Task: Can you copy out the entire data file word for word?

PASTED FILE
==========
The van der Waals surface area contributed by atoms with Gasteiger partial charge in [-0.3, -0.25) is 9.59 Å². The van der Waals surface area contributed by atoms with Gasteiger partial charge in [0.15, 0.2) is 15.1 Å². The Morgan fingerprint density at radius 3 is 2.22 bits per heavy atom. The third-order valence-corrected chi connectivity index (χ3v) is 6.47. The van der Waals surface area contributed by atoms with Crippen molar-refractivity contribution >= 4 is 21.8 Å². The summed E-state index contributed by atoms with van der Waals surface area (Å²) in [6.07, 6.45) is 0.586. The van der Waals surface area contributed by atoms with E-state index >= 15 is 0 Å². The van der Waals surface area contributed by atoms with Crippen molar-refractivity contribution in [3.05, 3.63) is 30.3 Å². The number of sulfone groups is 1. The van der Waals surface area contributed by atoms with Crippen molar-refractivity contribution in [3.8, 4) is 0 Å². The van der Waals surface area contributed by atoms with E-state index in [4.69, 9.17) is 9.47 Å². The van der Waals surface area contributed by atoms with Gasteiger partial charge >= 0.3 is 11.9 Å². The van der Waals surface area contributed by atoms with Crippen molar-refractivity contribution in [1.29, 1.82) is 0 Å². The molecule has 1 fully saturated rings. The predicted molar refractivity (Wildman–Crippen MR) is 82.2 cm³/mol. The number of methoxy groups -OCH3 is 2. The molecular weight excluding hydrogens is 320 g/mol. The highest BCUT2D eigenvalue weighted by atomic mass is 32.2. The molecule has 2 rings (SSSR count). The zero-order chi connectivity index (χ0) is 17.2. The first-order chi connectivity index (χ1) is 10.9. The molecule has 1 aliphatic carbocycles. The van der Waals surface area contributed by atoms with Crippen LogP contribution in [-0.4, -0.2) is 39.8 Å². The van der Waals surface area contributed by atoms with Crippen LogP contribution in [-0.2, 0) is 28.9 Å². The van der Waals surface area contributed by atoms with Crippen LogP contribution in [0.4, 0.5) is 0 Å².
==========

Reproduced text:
The van der Waals surface area contributed by atoms with Gasteiger partial charge in [-0.3, -0.25) is 9.59 Å². The van der Waals surface area contributed by atoms with Gasteiger partial charge in [0.15, 0.2) is 15.1 Å². The Morgan fingerprint density at radius 3 is 2.22 bits per heavy atom. The third-order valence-corrected chi connectivity index (χ3v) is 6.47. The van der Waals surface area contributed by atoms with Crippen molar-refractivity contribution >= 4 is 21.8 Å². The summed E-state index contributed by atoms with van der Waals surface area (Å²) in [6.07, 6.45) is 0.586. The van der Waals surface area contributed by atoms with E-state index >= 15 is 0 Å². The van der Waals surface area contributed by atoms with Crippen molar-refractivity contribution in [3.05, 3.63) is 30.3 Å². The number of sulfone groups is 1. The van der Waals surface area contributed by atoms with Crippen molar-refractivity contribution in [3.8, 4) is 0 Å². The van der Waals surface area contributed by atoms with E-state index in [4.69, 9.17) is 9.47 Å². The van der Waals surface area contributed by atoms with Gasteiger partial charge >= 0.3 is 11.9 Å². The van der Waals surface area contributed by atoms with Crippen molar-refractivity contribution in [1.29, 1.82) is 0 Å². The molecule has 1 fully saturated rings. The predicted molar refractivity (Wildman–Crippen MR) is 82.2 cm³/mol. The number of methoxy groups -OCH3 is 2. The molecular weight excluding hydrogens is 320 g/mol. The highest BCUT2D eigenvalue weighted by atomic mass is 32.2. The molecule has 2 rings (SSSR count). The zero-order chi connectivity index (χ0) is 17.2. The first-order chi connectivity index (χ1) is 10.9. The molecule has 1 aliphatic carbocycles. The van der Waals surface area contributed by atoms with Crippen LogP contribution in [-0.4, -0.2) is 39.8 Å². The van der Waals surface area contributed by atoms with Crippen LogP contribution in [-0.2, 0) is 28.9 Å². The van der Waals surface area contributed by atoms with Crippen LogP contribution in [0.4, 0.5) is 0 Å².